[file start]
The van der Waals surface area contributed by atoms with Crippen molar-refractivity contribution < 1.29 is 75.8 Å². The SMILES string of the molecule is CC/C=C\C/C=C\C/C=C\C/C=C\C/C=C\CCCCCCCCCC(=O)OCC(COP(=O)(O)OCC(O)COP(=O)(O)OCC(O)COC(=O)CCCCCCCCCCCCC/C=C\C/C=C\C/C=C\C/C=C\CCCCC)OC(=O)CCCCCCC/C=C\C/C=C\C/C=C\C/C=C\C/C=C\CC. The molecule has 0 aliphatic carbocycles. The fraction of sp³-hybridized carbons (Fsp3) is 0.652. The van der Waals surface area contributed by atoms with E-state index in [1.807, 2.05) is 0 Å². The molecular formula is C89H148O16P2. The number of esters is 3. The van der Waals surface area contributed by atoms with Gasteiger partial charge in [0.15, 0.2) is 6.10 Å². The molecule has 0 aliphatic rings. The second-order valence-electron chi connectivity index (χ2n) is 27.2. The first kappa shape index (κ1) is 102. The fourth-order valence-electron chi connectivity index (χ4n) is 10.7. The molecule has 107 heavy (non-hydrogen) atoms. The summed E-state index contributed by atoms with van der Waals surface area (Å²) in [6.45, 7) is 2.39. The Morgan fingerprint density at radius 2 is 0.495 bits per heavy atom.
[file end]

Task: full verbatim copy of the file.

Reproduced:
The van der Waals surface area contributed by atoms with Crippen molar-refractivity contribution < 1.29 is 75.8 Å². The SMILES string of the molecule is CC/C=C\C/C=C\C/C=C\C/C=C\C/C=C\CCCCCCCCCC(=O)OCC(COP(=O)(O)OCC(O)COP(=O)(O)OCC(O)COC(=O)CCCCCCCCCCCCC/C=C\C/C=C\C/C=C\C/C=C\CCCCC)OC(=O)CCCCCCC/C=C\C/C=C\C/C=C\C/C=C\C/C=C\CC. The molecule has 0 aliphatic carbocycles. The fraction of sp³-hybridized carbons (Fsp3) is 0.652. The van der Waals surface area contributed by atoms with E-state index in [1.807, 2.05) is 0 Å². The molecular formula is C89H148O16P2. The number of esters is 3. The van der Waals surface area contributed by atoms with Gasteiger partial charge in [0.15, 0.2) is 6.10 Å². The molecule has 0 aliphatic rings. The second-order valence-electron chi connectivity index (χ2n) is 27.2. The first kappa shape index (κ1) is 102. The fourth-order valence-electron chi connectivity index (χ4n) is 10.7. The molecule has 107 heavy (non-hydrogen) atoms. The summed E-state index contributed by atoms with van der Waals surface area (Å²) in [6.45, 7) is 2.39. The Morgan fingerprint density at radius 2 is 0.495 bits per heavy atom.